When Forest Guardians leased four parcels of New Mexico state land in February, it became the first environmental group to win permits always granted to ranchers. The permits, encompassing 2,078 acres north of Santa Fe, were non-controversial because they have not been leased by ranchers for seven years, says Forest Guardian Director Sam Hitt. But that will change in August when his group and the Southwest Environmental Center try bids against ranchers who are using the leases. If recent events in Oregon give any indication, the groups can expect a fierce battle. When Oregon's State Land Board accepted a competitive bidding plan that opened up the process to "unranchers' - people who had no intention of grazing livestock (HCN, 7/25/94) - ranchers took the state to court. They won last December when a Harney County Circuit Judge ruled that the plan violated a 1983 policy granting ranchers long-term leases and renewal rights. Then, in February, Oregon's new governor, John Kitzahber, joined the land board and voted with the new majority to overturn the competitive-bidding plan. Bill Marlett, head of the Oregon Natural Desert Association, says his group is appealing the Harney county court decision and also suing the State Land Board to force it to open the bidding process to everyone.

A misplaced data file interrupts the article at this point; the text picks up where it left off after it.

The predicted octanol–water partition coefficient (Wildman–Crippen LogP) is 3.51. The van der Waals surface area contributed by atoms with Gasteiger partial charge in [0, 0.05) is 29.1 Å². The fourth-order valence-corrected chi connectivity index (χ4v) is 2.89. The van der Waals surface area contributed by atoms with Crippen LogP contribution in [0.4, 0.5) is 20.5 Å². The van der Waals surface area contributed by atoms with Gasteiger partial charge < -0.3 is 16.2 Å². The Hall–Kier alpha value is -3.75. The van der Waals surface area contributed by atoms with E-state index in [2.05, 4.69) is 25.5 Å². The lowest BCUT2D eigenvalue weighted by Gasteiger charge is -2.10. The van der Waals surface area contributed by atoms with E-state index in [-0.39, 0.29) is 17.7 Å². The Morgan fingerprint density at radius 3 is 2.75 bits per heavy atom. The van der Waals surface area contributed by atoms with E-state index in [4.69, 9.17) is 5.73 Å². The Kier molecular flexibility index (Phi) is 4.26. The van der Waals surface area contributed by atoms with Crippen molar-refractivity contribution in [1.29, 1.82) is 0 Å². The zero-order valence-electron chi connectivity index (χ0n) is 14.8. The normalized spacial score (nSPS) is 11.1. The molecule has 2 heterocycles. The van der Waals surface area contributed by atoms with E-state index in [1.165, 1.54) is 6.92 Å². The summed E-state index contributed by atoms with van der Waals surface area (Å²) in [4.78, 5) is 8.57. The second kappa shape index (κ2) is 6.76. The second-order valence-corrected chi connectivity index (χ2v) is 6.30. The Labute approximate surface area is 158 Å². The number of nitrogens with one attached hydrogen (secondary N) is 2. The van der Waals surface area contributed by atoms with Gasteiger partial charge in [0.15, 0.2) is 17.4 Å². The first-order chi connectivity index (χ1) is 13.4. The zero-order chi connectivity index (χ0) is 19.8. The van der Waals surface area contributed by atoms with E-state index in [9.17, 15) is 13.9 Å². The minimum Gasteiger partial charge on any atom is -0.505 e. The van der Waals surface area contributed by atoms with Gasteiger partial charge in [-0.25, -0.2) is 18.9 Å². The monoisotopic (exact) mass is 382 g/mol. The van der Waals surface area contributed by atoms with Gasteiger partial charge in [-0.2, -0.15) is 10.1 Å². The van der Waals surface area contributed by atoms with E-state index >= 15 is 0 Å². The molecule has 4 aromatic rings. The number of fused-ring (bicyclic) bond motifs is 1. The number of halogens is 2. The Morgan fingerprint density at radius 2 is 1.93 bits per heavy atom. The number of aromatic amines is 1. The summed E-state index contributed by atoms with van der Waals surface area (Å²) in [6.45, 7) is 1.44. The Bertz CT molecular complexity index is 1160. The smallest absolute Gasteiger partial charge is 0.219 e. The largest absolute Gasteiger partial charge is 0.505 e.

* Anders Halverson
- Nancie McCormish on Vegan food may not be as “vegan” as you think
- Tom Darnell on An argument against internet access in parks
- Alan Toney on How humans nurtured the hated mosquito
- Neill Smith on Yosemite’s superintendent retires after discrimination allegations surface
- Rodger Schmitt on Yosemite’s superintendent retires after discrimination allegations surface